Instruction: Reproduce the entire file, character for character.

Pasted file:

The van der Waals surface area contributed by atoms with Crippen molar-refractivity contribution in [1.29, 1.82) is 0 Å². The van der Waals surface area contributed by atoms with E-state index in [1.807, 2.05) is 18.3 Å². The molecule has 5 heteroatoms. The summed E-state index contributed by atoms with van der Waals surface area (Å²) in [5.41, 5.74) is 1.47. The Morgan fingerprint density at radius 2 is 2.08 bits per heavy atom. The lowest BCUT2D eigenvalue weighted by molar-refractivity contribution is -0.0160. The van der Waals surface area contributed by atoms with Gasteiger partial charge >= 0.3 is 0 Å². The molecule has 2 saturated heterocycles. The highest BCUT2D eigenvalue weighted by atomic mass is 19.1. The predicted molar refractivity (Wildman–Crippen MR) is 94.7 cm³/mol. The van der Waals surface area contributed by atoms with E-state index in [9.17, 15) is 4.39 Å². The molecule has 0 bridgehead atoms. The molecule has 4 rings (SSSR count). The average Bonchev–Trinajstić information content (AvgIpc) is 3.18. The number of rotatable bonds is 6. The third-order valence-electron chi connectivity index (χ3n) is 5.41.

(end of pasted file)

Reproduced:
The van der Waals surface area contributed by atoms with Crippen molar-refractivity contribution in [1.29, 1.82) is 0 Å². The van der Waals surface area contributed by atoms with E-state index in [1.807, 2.05) is 18.3 Å². The molecule has 5 heteroatoms. The summed E-state index contributed by atoms with van der Waals surface area (Å²) in [5.41, 5.74) is 1.47. The Morgan fingerprint density at radius 2 is 2.08 bits per heavy atom. The lowest BCUT2D eigenvalue weighted by molar-refractivity contribution is -0.0160. The van der Waals surface area contributed by atoms with Gasteiger partial charge >= 0.3 is 0 Å². The molecule has 2 saturated heterocycles. The highest BCUT2D eigenvalue weighted by atomic mass is 19.1. The predicted molar refractivity (Wildman–Crippen MR) is 94.7 cm³/mol. The van der Waals surface area contributed by atoms with E-state index in [9.17, 15) is 4.39 Å². The molecule has 0 bridgehead atoms. The molecule has 4 rings (SSSR count). The average Bonchev–Trinajstić information content (AvgIpc) is 3.18. The number of rotatable bonds is 6. The third-order valence-electron chi connectivity index (χ3n) is 5.41.